2nd September 2013
Government to Turn Western Market into Wine Cellar
The Urban Renewal Authority (URA) intents to transform Western Market, a heritage witnesses the change of Central and Sheung Wan area, into a high-end wine cellar, according to source. The future use of the building will undergo consultation in the near future. The Development Bureau also plans to include Western Market into the next phrase of the Revitalising Historic Buildings Through Partnership Scheme. The 18 fabric retailers who were promised to be settled down in Western Market could face the fate of being forced to move out.
Completed in 1906, Western Market is a British Edwardian Style architecture. Using mainly red bricks and granite in its core structure, Western Market enjoys the longest history amongst all markets in Hong Kong. In 1991, the then Hong Kong Government had Land Development Corporation Managing Board (which was later replaced by URA) to manage Western Market, which was transformed into a centre for traditional trades and arts and crafts. The retailers on Wing On Street, also known as Fabric Street, who were affected by the redevelopment project, were arranged to be resettled in the market to continue their businesses. Since they moved in, Western Market took over the nickname as Fabric Street.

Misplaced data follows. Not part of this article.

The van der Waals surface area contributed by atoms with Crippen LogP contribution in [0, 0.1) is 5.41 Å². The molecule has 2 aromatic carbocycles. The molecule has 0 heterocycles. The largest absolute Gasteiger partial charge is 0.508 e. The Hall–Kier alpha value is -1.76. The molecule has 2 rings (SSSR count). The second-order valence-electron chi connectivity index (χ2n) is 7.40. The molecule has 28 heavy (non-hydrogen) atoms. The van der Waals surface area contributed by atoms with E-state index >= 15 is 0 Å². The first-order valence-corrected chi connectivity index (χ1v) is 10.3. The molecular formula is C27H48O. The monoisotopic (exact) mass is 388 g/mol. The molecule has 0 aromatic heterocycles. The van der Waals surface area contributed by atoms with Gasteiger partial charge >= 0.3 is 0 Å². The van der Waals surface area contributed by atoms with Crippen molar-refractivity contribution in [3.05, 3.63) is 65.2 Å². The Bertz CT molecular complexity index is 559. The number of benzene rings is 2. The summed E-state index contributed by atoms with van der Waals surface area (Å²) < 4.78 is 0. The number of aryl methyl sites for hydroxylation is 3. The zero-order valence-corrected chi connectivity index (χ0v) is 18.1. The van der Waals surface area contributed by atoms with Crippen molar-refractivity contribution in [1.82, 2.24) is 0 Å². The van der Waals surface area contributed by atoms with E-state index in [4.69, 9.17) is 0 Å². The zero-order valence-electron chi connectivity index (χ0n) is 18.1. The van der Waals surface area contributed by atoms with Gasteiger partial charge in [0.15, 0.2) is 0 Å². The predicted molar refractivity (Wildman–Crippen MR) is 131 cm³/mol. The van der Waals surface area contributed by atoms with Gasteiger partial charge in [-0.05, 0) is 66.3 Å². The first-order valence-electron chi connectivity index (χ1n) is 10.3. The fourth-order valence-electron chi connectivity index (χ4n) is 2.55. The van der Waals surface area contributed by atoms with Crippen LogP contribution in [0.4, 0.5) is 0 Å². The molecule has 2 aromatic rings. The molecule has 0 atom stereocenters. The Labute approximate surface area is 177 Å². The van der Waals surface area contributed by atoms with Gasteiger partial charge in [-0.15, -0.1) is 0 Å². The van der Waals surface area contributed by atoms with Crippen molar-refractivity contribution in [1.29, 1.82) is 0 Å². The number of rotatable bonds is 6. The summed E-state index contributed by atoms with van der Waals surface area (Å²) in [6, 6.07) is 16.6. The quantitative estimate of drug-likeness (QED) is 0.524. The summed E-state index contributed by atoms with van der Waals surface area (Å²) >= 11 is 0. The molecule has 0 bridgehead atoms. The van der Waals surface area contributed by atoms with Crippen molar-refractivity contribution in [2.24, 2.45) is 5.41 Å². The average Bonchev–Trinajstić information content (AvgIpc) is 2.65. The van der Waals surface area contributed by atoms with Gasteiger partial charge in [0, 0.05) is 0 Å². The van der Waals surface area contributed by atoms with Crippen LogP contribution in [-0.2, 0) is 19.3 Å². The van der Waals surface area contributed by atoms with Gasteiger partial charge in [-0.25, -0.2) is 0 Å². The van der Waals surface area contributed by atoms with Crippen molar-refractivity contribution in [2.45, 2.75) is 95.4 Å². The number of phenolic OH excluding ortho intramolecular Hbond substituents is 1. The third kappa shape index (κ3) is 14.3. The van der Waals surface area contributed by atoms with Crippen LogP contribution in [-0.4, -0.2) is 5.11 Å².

Development Bureau granted the URA the rights to manage Western Market for three more years. The URA immediately lure the Fabric Street retailers to renew their contracts for three years, but the offers were turned down by the shop owners. Mr Au, who’s been running his fabric retailing business for almost 50 years, said that the conditions in the contracts were unreasonable, “it was specified in the contracts that when the lease is up, the retailers should move out without re-installing the shop. We were resettled here, it is unreasonable for them to kick us out. The people here argued with them (URA) and decided not to sign those contracts.” He also claimed that the shop owners still hold the letters issued by Abraham Razack, President of the Land Development Corporation Managing Board, to prove that the fabric retailers at Western Market were all resettled there.
According to source, the URA has already commissioned a consultancy to conduct a large scale inspection of the building which will be completed as soon as the beginning of 2014. The initial inspection shows that the building’s overall structure is in good condition, but due to its age, the building does not meet the Buildings Ordinance’s requirements, for example, the absence of elevator and barrier-free access.